V for Vendetta

Now that I’m sitting back behind this desk full-time again, I hope to catch up on the backlog of stuff I’ve built up to share. I have a whole heap of book and film recommendations that I want to add to the already substantial page of book and film recommendations that you can find here.

This week, a post that’s been sitting on my desktop unfinished for 6 months and 1 week. How can I be so precise about the date? Because I watched the 4k restoration of the movie on the day UK cinemas closed back in November last year – masked up for literally the final showing before the multiplexes shut their doors. Roll on next week when, hopefully, they’ll be opening up again.

If you’ve read any of my recent posts about AUTUMN: DAWN (and if you read the bonus material that’ll accompany the limited-edition hardcover), then you’ll know that I’ve been doing a lot of thinking about how our appreciation of things we’ve watched and read can change according to our current circumstances. I seem to be making a lot of STAR WARS comparisons at the moment, and this reminds me of my reaction to THE PHANTOM MENACE. Back on opening night in 1999, I was blown away. A new STAR WARS movie! It didn’t seem real, and I loved every second of it. But as time went by and I watched the film a few more times, I started to think that, actually, it wasn’t that good. Fast-forward to 2015 when I did a complete re-watch of the films in anticipation of THE FORCE AWAKENS, and I absolutely HATED the prequels. And now here we are, post-Disney, and yet again they’re being reappraised.

I guess my point is this: your engagement with a film or book is inevitably shaped by your life at that moment in time. Case in point, V FOR VENDETTA. I enjoyed the film a lot when I first saw it in 2005. Fifteen years later, it blew me away.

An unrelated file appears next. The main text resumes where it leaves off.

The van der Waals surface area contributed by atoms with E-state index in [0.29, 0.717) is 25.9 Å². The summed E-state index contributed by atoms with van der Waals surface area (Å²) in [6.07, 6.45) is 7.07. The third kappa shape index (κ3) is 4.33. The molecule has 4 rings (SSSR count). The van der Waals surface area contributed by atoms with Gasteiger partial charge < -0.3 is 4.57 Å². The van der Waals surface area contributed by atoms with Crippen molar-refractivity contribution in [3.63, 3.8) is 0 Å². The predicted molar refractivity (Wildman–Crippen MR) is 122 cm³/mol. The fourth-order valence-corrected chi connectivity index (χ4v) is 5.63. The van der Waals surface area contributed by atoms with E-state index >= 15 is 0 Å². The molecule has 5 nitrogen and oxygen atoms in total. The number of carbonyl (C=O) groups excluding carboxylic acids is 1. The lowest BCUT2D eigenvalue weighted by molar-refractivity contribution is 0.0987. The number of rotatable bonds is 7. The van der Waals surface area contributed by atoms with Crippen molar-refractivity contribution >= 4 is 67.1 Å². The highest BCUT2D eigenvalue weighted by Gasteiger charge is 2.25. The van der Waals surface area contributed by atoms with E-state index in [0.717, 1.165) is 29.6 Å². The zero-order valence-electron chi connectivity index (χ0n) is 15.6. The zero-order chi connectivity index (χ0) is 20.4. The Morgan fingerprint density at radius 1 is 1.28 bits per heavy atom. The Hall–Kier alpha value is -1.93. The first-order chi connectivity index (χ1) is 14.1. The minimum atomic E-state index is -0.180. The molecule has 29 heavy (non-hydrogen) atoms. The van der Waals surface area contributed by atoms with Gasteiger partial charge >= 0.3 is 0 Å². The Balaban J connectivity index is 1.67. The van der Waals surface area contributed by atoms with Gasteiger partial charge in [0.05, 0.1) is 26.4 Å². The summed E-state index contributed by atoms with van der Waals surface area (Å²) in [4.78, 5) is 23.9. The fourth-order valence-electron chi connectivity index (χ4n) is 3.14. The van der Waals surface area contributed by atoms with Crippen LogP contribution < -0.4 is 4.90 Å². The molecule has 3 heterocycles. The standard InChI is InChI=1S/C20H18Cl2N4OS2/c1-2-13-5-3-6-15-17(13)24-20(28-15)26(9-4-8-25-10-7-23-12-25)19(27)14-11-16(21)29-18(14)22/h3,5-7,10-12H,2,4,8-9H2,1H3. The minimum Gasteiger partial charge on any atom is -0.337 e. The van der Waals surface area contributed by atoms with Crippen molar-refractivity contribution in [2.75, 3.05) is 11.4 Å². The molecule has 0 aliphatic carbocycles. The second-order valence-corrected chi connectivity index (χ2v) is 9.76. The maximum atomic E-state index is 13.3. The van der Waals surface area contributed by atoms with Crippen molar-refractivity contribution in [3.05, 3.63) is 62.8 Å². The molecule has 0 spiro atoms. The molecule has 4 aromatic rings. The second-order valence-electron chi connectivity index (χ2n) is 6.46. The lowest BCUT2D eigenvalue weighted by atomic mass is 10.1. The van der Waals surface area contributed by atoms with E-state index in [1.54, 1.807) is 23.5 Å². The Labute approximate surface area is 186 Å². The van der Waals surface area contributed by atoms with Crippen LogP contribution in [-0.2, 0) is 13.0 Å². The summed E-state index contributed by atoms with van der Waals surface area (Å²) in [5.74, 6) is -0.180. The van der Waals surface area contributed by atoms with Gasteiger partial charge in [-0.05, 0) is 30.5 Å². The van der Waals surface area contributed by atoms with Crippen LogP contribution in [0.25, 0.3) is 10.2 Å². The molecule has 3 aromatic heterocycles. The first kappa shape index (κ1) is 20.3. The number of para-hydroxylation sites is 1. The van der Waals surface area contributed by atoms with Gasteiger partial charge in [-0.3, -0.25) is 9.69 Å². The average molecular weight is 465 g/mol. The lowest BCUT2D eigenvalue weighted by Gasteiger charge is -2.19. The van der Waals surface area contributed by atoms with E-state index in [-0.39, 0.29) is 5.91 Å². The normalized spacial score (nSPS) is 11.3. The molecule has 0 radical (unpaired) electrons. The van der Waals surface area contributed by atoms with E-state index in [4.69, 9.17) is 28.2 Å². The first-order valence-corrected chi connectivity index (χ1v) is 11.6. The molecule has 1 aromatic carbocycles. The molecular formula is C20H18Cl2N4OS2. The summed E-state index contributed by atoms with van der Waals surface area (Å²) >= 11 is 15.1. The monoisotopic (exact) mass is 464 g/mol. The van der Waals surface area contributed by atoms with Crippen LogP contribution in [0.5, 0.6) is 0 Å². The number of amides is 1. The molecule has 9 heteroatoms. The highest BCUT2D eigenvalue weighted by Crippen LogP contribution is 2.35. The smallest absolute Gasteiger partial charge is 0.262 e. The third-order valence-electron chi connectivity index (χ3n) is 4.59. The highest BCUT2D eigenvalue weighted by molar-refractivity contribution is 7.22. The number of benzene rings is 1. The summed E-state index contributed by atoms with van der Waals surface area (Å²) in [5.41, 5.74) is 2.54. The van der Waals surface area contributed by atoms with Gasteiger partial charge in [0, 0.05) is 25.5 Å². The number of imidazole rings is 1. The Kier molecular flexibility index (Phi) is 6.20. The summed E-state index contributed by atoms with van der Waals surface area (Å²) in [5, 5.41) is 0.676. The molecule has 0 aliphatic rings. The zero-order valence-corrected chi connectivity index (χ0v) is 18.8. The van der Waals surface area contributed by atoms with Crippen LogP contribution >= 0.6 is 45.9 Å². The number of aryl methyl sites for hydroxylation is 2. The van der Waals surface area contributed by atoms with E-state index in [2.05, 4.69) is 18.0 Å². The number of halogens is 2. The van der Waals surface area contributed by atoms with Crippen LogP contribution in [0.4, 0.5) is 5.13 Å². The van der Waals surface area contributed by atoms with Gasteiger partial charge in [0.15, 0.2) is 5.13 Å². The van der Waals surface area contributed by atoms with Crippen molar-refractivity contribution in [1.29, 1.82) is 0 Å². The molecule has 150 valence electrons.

In a future British tyranny, a shadowy freedom fighter, known only by the alias of “V”, plots to overthrow it with the help of a young woman.

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What makes the new AUTUMN trilogy different?

In the weeks leading up to the release of AUTUMN: DAWN on 31 May, I’ll be sharing more details about the new books. Today I wanted to whet your appetite by talking about two of the major differences between THE LONDON TRILOGY and the original series. The new books are still unequivocally AUTUMN, but I don’t want you to think this is just a ‘money for old rope’ rehash of the same things I was writing a decade ago, or a trendy new reboot/reimagining. Sure, there are plenty of similarities, but there are some major shifts too.

Before I go on, I need to plug the limited-edition hardcover again because it’s selling fast. Three-quarters of the print run have sold already, so if you’re thinking about ordering, please get in quick. As a reminder, if you pre-order the hardcover you also get:

  • Access to the eBook version of AUTUMN: DAWN TODAY!
  • A bonus essay about AUTUMN – 25 YEARS SINCE THE END OF THE WORLD
  • Priority access to pre-orders for the limited editions which will accompany AUTUMN: INFERNO (later this year), and AUTUMN: EXODUS (early 2022).

The limited-edition pre-order link is here.

So, what’s changed since the original novels?

Well, we have. That might sound like an empty comment, but in the decades since I began writing the AUTUMN books, society has changed dramatically. Don’t worry – the new novels aren’t a heavy-going sociological deconstruction of the last twenty-or-so years, they’re a dystopian adventure with a cast of typical Moody characters: ordinary folks like us, who just happen to find themselves in godawful situations. But there are a couple of differences the books touch on.

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Autumn: Dawn – pre-orders now open

I’m very excited to announce that pre-orders for the limited edition hardcover of AUTUMN: DAWN are now open. I think it’s a beautiful looking book, and I’m very happy with the way the story turned out, but I have a few other very good reasons why it’s a good idea to order a copy of this strictly limited edition:

Here’s the link. I’ll share much more information about my return to AUTUMN in the coming weeks before the official release date on 31 May.